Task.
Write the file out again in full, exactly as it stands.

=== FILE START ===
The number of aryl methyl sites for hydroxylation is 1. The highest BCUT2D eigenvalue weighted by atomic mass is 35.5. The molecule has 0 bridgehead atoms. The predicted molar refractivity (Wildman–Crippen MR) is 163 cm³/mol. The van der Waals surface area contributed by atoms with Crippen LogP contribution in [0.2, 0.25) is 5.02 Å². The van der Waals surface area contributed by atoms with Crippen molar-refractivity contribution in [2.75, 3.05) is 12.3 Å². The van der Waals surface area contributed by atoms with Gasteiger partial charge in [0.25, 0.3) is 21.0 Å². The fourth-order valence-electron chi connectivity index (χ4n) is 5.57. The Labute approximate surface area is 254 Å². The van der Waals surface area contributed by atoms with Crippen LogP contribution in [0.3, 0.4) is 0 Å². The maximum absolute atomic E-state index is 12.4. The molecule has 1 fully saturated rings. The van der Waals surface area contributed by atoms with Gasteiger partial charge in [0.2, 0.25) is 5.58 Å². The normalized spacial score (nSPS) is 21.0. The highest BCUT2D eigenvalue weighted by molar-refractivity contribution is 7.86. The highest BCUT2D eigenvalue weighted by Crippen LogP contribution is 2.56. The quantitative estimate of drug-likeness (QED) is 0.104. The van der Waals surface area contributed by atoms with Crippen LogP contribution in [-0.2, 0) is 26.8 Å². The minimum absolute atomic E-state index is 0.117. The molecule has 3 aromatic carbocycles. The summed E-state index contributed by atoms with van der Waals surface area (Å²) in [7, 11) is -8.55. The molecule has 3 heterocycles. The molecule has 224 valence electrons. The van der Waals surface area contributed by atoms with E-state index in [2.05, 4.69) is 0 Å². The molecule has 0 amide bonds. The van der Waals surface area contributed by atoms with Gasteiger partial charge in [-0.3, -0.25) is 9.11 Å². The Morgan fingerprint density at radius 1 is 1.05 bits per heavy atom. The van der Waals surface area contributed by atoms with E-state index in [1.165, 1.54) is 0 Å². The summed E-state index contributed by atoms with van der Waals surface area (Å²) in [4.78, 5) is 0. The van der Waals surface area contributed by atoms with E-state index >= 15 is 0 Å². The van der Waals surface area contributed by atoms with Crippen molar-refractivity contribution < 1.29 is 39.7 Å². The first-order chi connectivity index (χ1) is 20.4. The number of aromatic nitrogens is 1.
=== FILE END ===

The number of aryl methyl sites for hydroxylation is 1. The highest BCUT2D eigenvalue weighted by atomic mass is 35.5. The molecule has 0 bridgehead atoms. The predicted molar refractivity (Wildman–Crippen MR) is 163 cm³/mol. The van der Waals surface area contributed by atoms with Crippen LogP contribution in [0.2, 0.25) is 5.02 Å². The van der Waals surface area contributed by atoms with Crippen molar-refractivity contribution in [2.75, 3.05) is 12.3 Å². The van der Waals surface area contributed by atoms with Gasteiger partial charge in [0.25, 0.3) is 21.0 Å². The fourth-order valence-electron chi connectivity index (χ4n) is 5.57. The Labute approximate surface area is 254 Å². The van der Waals surface area contributed by atoms with Crippen LogP contribution in [0.3, 0.4) is 0 Å². The maximum absolute atomic E-state index is 12.4. The molecule has 1 fully saturated rings. The van der Waals surface area contributed by atoms with Gasteiger partial charge in [0.2, 0.25) is 5.58 Å². The normalized spacial score (nSPS) is 21.0. The highest BCUT2D eigenvalue weighted by molar-refractivity contribution is 7.86. The highest BCUT2D eigenvalue weighted by Crippen LogP contribution is 2.56. The quantitative estimate of drug-likeness (QED) is 0.104. The van der Waals surface area contributed by atoms with Crippen LogP contribution in [-0.2, 0) is 26.8 Å². The minimum absolute atomic E-state index is 0.117. The molecule has 3 aromatic carbocycles. The summed E-state index contributed by atoms with van der Waals surface area (Å²) in [7, 11) is -8.55. The molecule has 3 heterocycles. The molecule has 224 valence electrons. The van der Waals surface area contributed by atoms with E-state index in [2.05, 4.69) is 0 Å². The molecule has 0 amide bonds. The van der Waals surface area contributed by atoms with Gasteiger partial charge in [-0.3, -0.25) is 9.11 Å². The Morgan fingerprint density at radius 1 is 1.05 bits per heavy atom. The van der Waals surface area contributed by atoms with E-state index in [1.165, 1.54) is 0 Å². The summed E-state index contributed by atoms with van der Waals surface area (Å²) in [4.78, 5) is 0. The van der Waals surface area contributed by atoms with E-state index >= 15 is 0 Å². The van der Waals surface area contributed by atoms with Crippen molar-refractivity contribution < 1.29 is 39.7 Å². The first-order chi connectivity index (χ1) is 20.4. The number of aromatic nitrogens is 1.